Workers’ Comp Benefits After Termination
Being injured on the job might mean you are out of work while recovering from work-related injuries. During your time out of work, you might qualify for workers’ compensation benefits. Most employers are required to provide workers’ comp benefits under the Pennsylvania Workers’ Compensation Act.
However, what happens if your employer terminates you after a work accident in Philadelphia, PA? Can you still receive worker’s compensation benefits after termination?
The Philadelphia workers’ compensation lawyers at Zavodnick & Lasky Personal Injury Lawyers fight for the rights of injured workers every day. We’ll help you receive the benefits you are entitled to by law. Our lawyers have over 80 years of combined experience representing injured victims.
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How Our Philadelphia Workers’ Compensation Lawyers Can Help If You Have Been Terminated
Pennsylvania workers’ compensation laws prohibit employers from firing workers because they filed a workers’ comp claim. However, that does not mean your employer cannot fire you for other reasons while you are receiving workers’ comp benefits.
Our legal team at Zavodnick & Lasky Personal Injury Lawyers will work to uncover the true reason why your employer terminated you after a work injury. You could be entitled to compensation for wrongful termination if it was illegal.
When you hire our Philadelphia workers’ comp law firm to handle your case, you can expect us to:
- Explain your legal rights, including your right to receive workers’ comp benefits
- Investigate the factors that led to your termination after a work-related injury
- File claims, appeals, and other documents to protect your rights
- Pursue all legal actions available to you to receive compensation
- Document your damages to maximize recovery for claims
- File a lawsuit and fiercely advocate for you in court
Being fired after an on-the-job injury is stressful. You do not have to fight the insurance company and your employer alone. Our legal team in Philadelphia, Pennsylvania is here to help you receive the benefits you deserve. Call our law office today to schedule a free case evaluation.
Receiving Workers’ Compensation Benefits If You Cannot Work in Pennsylvania
Workers’ comp benefits include compensation for lost wages when an injury prevents you from returning to work. Typically, you can receive temporary total disability (TTD) or temporary partial disability (TPD) until your doctor releases you to return to work.
Once you fully recover from your work-related injury, your workers’ comp benefits end. However, if you sustain a permanent disability, you could be entitled to permanent disability benefits or a lump sum payment.
What Happens If My Employer Lays Me Off While I Am Receiving Workers’ Compensation Benefits?
Being laid off should not impact your workers’ comp benefits. An employer can lay off an employee who is receiving workers’ compensation benefits provided the layoff does not violate state law or an employment contract. You should continue receiving your workers’ comp benefits until your doctor clears you to return to work.
What Happens If My Employer Fires Me While I Am Receiving Workers’ Comp Benefits?
Pennsylvania is an at-will employment state. Therefore, an employer can fire an employee at any time without giving a reason, provided the termination does not violate the law or an employment contract. As with a layoff, you should continue receiving your workers’ compensation benefits until you reach maximum medical improvement and can return to work.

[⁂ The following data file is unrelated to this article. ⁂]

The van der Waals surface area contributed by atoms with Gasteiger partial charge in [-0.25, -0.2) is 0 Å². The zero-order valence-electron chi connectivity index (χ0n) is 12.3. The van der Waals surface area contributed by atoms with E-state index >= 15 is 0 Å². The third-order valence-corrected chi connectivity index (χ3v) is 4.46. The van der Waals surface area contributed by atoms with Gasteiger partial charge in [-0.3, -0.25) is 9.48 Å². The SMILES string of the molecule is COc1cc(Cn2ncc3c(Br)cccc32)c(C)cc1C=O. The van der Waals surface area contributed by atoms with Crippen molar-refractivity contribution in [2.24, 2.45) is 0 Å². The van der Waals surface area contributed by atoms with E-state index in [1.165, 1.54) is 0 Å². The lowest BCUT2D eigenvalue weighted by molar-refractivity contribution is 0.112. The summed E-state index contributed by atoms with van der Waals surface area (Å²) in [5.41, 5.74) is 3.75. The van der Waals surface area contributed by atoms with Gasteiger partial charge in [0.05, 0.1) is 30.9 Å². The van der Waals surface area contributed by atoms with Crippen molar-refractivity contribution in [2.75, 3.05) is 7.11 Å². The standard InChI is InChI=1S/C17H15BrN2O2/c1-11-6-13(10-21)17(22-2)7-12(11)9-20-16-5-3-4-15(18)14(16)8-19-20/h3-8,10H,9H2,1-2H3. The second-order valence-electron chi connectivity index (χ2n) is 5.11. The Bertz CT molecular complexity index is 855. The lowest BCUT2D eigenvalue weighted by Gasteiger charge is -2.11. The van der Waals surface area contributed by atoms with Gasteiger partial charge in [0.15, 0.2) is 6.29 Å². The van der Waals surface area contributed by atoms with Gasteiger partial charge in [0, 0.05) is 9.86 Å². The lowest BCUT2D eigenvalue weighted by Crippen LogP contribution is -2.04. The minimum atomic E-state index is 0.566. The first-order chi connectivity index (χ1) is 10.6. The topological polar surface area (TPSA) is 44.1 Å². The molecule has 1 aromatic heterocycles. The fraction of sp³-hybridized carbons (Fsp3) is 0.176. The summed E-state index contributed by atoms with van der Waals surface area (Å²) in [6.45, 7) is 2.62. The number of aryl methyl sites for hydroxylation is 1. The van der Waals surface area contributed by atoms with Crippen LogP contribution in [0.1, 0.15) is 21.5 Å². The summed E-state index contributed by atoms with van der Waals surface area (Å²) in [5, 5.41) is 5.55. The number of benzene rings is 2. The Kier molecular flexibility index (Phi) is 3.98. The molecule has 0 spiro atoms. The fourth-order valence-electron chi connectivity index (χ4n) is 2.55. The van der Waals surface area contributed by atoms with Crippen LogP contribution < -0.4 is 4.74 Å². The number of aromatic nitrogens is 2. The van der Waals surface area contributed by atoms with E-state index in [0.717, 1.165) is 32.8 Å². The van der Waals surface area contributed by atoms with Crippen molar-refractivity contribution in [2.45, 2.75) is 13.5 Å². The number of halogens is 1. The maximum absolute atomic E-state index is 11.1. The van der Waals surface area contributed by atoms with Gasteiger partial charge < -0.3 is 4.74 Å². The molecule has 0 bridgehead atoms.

However, suppose your employer fires you because you were cleared for work but refused to work. Under those conditions, your workers’ comp benefits might stop.
Our Philadelphia workers’ comp attorneys will analyze the factors surrounding your termination to determine whether you should continue receiving benefits. If the insurance company refuses to pay workers’ comp benefits after termination, we can appeal the decision or pursue the matter by filing a lawsuit.
What Happens If the Termination Is in Retaliation for Filing a Workers’ Compensation Claim?
As stated above, termination of employment does not necessarily stop workers’ comp benefits. Therefore, the workers’ compensation insurance provider could continue to pay your benefits until your doctor states you can return to work.
However, firing an employee for filing a workers’ comp claim is against the law. If this happens, you could have a separate claim for wrongful termination.
Signs that a termination could be in retaliation for a workplace injury include, but are not limited to:
- Firing an employee soon after the employee reports a work injury
- Terminating employment in violation of an employment contract
- Firing a worker after the person states that they intend to file a workers’ compensation claim
- Terminating employment while the worker is out of work because of an injury
Terminating employment after a work-related injury is not conclusive evidence of wrongful termination. However, being fired after an injury at work is a reason to talk with a Philadelphia workers’ compensation lawyer to investigate the matter further.
Schedule a Free Consultation With Our Philadelphia Workers’ Compensation Lawyers
Even though you were terminated from employment, you could still be entitled to workers’ comp benefits. Call Zavodnick & Lasky Personal Injury Lawyers for a free consultation to discuss your case with one of our experienced Philadelphia workers’ compensation attorneys.